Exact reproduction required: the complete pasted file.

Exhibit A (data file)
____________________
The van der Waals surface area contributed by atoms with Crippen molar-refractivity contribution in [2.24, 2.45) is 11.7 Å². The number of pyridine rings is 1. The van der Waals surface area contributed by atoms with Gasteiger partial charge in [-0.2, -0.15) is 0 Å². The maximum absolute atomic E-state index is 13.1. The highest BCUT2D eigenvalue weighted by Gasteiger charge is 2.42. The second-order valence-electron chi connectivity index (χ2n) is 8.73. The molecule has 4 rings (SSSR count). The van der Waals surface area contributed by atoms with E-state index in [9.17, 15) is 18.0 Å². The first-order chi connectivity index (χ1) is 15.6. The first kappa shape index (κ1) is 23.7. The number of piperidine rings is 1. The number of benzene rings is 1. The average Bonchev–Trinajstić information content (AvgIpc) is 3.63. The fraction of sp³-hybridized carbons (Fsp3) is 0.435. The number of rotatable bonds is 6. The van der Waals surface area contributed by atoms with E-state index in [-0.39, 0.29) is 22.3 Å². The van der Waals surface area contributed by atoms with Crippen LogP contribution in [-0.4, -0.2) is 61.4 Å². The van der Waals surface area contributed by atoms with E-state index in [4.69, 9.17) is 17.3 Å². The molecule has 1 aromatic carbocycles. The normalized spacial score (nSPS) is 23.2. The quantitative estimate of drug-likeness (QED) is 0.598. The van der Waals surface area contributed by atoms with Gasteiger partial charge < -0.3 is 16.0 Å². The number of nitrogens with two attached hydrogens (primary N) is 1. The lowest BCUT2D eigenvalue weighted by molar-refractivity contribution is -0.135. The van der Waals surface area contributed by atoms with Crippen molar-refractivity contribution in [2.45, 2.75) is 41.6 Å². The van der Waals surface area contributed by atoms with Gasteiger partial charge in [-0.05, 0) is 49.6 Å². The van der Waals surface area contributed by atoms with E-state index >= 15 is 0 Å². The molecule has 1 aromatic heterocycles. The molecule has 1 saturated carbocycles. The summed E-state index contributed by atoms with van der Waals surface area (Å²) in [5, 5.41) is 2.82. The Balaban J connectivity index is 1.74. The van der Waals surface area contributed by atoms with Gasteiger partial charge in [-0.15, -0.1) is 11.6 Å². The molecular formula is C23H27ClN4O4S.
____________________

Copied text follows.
The van der Waals surface area contributed by atoms with Crippen molar-refractivity contribution in [2.24, 2.45) is 11.7 Å². The number of pyridine rings is 1. The van der Waals surface area contributed by atoms with Gasteiger partial charge in [-0.2, -0.15) is 0 Å². The maximum absolute atomic E-state index is 13.1. The highest BCUT2D eigenvalue weighted by Gasteiger charge is 2.42. The second-order valence-electron chi connectivity index (χ2n) is 8.73. The molecule has 4 rings (SSSR count). The van der Waals surface area contributed by atoms with E-state index in [9.17, 15) is 18.0 Å². The first-order chi connectivity index (χ1) is 15.6. The first kappa shape index (κ1) is 23.7. The number of piperidine rings is 1. The number of benzene rings is 1. The average Bonchev–Trinajstić information content (AvgIpc) is 3.63. The fraction of sp³-hybridized carbons (Fsp3) is 0.435. The number of rotatable bonds is 6. The van der Waals surface area contributed by atoms with E-state index in [-0.39, 0.29) is 22.3 Å². The van der Waals surface area contributed by atoms with Crippen LogP contribution in [-0.4, -0.2) is 61.4 Å². The van der Waals surface area contributed by atoms with E-state index in [4.69, 9.17) is 17.3 Å². The molecule has 1 aromatic carbocycles. The normalized spacial score (nSPS) is 23.2. The quantitative estimate of drug-likeness (QED) is 0.598. The van der Waals surface area contributed by atoms with Gasteiger partial charge < -0.3 is 16.0 Å². The number of nitrogens with two attached hydrogens (primary N) is 1. The lowest BCUT2D eigenvalue weighted by molar-refractivity contribution is -0.135. The van der Waals surface area contributed by atoms with Crippen molar-refractivity contribution in [2.45, 2.75) is 41.6 Å². The van der Waals surface area contributed by atoms with Gasteiger partial charge in [-0.05, 0) is 49.6 Å². The van der Waals surface area contributed by atoms with E-state index >= 15 is 0 Å². The molecule has 1 aromatic heterocycles. The molecule has 1 saturated carbocycles. The summed E-state index contributed by atoms with van der Waals surface area (Å²) in [5, 5.41) is 2.82. The Balaban J connectivity index is 1.74. The van der Waals surface area contributed by atoms with Gasteiger partial charge in [-0.15, -0.1) is 11.6 Å². The molecular formula is C23H27ClN4O4S.